FauxPolitik

Monday, February 09, 2004

Meet the Beatles: Forty years later, a new generation meets the Beatles. Here's the piece that Reason chose to mark the occasion. It's central thesis, that the Beatles became a central force in rock music by abandoning rock and roll, is not an original one. But the author, Charles Freund, makes the point well, acknowledging the infectiousness of the Beatles' melodies while noting that the music was occasionally sentimental, treacly, and anachronistic.

There's some interesting stuff out there on the subject. Beatles biographers seem to agree that McCartney was rather conservative, Edwardian, and establishment, making no attempts to hide his love for British Music Hall tradition. But he couldn't carry off something like "When I'm 64" without a dose of cheeky irony. And certainly songs like "Helter Skelter," tape loop projects (like the ones he brought to George Martin for Lennon's "Tomorrow Never Knows"), and concepts like Sgt. Pepper and the quasi-Kesey Magical Mystery Tour (despite the absolute failure of the film to be interesting) showed that he was no reactionary.

On the other hand, Lennon's reputation was pure rebel, no doubt a lot of it an affected James Dean pose. But Lennon's own body of work shows its own strong tilt toward sentimentality. "Good Night" (from the White Album) sounds like it could have been generated by the Disney machine, characterized as it is by swelling strings and mawkish melody. One must admit that Lennon's legendary "Imagine" is only a small, unironic step up from there. Lennon apparently thought, at first, that McCartney's sonic experimentation was no more than a lark, but he soon caught the progressive side of it. But if McCartney balances his streak of tradition with irony and experimentation, Lennon came to balance his with flat-out iconoclasm ("Revolution #9," "Two Virgins," etc.). Both had great faults. McCartney's more subtle, winking style could sound like uncritical, reactionary art. Lennon's in-your-face moralizing and pontificating often made his own art sound humorless and fatuously self-righteous. The old saw is that they balance one another in the group, but became self-indulgent on their own. Perhaps.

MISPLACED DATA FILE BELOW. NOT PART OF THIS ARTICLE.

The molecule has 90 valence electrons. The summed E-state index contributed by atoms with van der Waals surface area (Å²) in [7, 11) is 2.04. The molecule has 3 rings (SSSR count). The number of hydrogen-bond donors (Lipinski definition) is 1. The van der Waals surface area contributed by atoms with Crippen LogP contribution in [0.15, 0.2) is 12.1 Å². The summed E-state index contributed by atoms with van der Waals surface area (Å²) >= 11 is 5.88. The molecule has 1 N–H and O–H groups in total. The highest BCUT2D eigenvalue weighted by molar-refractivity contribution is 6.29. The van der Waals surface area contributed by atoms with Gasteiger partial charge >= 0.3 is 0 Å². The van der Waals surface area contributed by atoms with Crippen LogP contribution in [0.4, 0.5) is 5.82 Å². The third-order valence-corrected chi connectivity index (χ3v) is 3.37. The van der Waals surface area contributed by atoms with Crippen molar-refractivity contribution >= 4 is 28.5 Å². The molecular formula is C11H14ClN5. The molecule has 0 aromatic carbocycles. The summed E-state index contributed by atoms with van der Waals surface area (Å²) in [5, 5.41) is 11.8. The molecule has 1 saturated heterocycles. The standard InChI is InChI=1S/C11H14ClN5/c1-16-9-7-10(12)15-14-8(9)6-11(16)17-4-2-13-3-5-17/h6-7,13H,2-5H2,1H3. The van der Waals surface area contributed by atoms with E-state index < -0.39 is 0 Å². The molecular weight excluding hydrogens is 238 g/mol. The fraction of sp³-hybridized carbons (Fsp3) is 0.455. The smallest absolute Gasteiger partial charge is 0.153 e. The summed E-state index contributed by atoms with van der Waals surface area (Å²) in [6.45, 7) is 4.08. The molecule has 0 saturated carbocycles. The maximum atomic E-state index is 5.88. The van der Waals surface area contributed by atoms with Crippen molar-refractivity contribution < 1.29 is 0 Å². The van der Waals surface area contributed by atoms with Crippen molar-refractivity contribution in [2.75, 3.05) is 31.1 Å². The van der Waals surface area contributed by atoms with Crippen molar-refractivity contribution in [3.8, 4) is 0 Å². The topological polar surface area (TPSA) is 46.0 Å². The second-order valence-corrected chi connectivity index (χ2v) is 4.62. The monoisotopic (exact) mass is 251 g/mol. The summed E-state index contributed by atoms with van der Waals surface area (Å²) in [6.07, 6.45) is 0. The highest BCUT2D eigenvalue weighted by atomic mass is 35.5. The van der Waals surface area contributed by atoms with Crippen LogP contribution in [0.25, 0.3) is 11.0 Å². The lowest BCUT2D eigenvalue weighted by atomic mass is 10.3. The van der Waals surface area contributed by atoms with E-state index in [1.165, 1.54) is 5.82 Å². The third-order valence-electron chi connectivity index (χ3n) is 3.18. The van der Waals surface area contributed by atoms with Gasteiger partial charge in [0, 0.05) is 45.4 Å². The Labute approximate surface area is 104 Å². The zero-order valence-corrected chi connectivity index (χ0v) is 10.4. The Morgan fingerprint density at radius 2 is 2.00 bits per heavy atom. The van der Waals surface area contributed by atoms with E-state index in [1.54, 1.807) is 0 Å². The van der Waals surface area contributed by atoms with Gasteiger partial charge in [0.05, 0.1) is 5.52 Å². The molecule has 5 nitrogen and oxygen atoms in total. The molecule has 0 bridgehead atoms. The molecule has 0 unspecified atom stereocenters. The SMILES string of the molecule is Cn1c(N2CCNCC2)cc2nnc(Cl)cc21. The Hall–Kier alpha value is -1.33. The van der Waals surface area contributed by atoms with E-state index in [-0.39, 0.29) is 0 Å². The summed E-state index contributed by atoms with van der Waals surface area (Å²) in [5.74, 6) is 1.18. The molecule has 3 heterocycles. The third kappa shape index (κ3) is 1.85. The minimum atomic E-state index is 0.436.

Maybe they just ran out of good ideas. It's hard to imagine the John Lennon who wrote songs like "Norwegian Wood" or "And Your Bird Can Sing" being proud of the crap he put out in the 70s -- although, as I've argued, if you strip away the Yoko stuff, Double Fantasy sounds for all the world like the work of a mature artist, unashamed of his own sentimentality and tired of poseur iconoclasm. Likewise, McCartney must have some reservations about the section of his solo catalog that might have been politely called "Adult Contemporary." To McCartney's credit, when he chooses producers and collaborators who aren't sycophants, the results can still be excellent. (See, for example, the streak of songwriting he did with Elvis Costello in the 80s and 90s, including tunes like "Veronica," "Shallow Grave," "You Want Her Too," and the haunting "So Like Candy.")

But the Beatles stuff still works well; forty years later, it still sounds fresh in a way that neither Wings nor the Plastic Ono Band do. There was something original and quite daring to the Beatles, despite the long history (blues) and pedigree (MusicHall/Pop) of their influences.

0 Comments:

Post a Comment

<< Home